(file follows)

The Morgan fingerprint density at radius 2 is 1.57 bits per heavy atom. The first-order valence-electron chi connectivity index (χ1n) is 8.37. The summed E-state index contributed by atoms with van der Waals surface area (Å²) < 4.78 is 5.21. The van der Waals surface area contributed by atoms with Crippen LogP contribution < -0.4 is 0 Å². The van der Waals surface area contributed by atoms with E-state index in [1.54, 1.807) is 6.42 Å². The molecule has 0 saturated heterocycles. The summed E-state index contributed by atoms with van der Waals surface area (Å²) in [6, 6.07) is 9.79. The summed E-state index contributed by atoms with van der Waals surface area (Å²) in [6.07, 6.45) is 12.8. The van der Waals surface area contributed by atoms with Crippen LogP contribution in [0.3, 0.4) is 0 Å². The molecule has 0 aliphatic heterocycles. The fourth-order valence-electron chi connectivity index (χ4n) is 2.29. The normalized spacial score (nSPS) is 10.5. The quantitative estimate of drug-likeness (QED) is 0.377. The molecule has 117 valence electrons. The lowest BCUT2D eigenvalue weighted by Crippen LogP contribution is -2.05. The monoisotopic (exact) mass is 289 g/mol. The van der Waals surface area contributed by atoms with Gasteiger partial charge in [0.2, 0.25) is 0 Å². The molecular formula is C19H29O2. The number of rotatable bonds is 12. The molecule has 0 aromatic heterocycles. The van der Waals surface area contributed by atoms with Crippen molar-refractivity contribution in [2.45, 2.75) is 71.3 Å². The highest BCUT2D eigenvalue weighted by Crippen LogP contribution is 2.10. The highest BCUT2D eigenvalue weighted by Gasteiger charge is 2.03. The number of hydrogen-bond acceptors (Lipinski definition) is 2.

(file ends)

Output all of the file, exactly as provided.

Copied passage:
The Morgan fingerprint density at radius 2 is 1.57 bits per heavy atom. The first-order valence-electron chi connectivity index (χ1n) is 8.37. The summed E-state index contributed by atoms with van der Waals surface area (Å²) < 4.78 is 5.21. The van der Waals surface area contributed by atoms with Crippen LogP contribution < -0.4 is 0 Å². The van der Waals surface area contributed by atoms with E-state index in [1.54, 1.807) is 6.42 Å². The molecule has 0 saturated heterocycles. The summed E-state index contributed by atoms with van der Waals surface area (Å²) in [6, 6.07) is 9.79. The summed E-state index contributed by atoms with van der Waals surface area (Å²) in [6.07, 6.45) is 12.8. The van der Waals surface area contributed by atoms with Crippen LogP contribution in [0.3, 0.4) is 0 Å². The molecule has 0 aliphatic heterocycles. The fourth-order valence-electron chi connectivity index (χ4n) is 2.29. The normalized spacial score (nSPS) is 10.5. The quantitative estimate of drug-likeness (QED) is 0.377. The molecule has 117 valence electrons. The lowest BCUT2D eigenvalue weighted by Crippen LogP contribution is -2.05. The monoisotopic (exact) mass is 289 g/mol. The van der Waals surface area contributed by atoms with Gasteiger partial charge in [0.2, 0.25) is 0 Å². The molecular formula is C19H29O2. The number of rotatable bonds is 12. The molecule has 0 aromatic heterocycles. The van der Waals surface area contributed by atoms with Crippen molar-refractivity contribution in [2.45, 2.75) is 71.3 Å². The highest BCUT2D eigenvalue weighted by Crippen LogP contribution is 2.10. The highest BCUT2D eigenvalue weighted by Gasteiger charge is 2.03. The number of hydrogen-bond acceptors (Lipinski definition) is 2.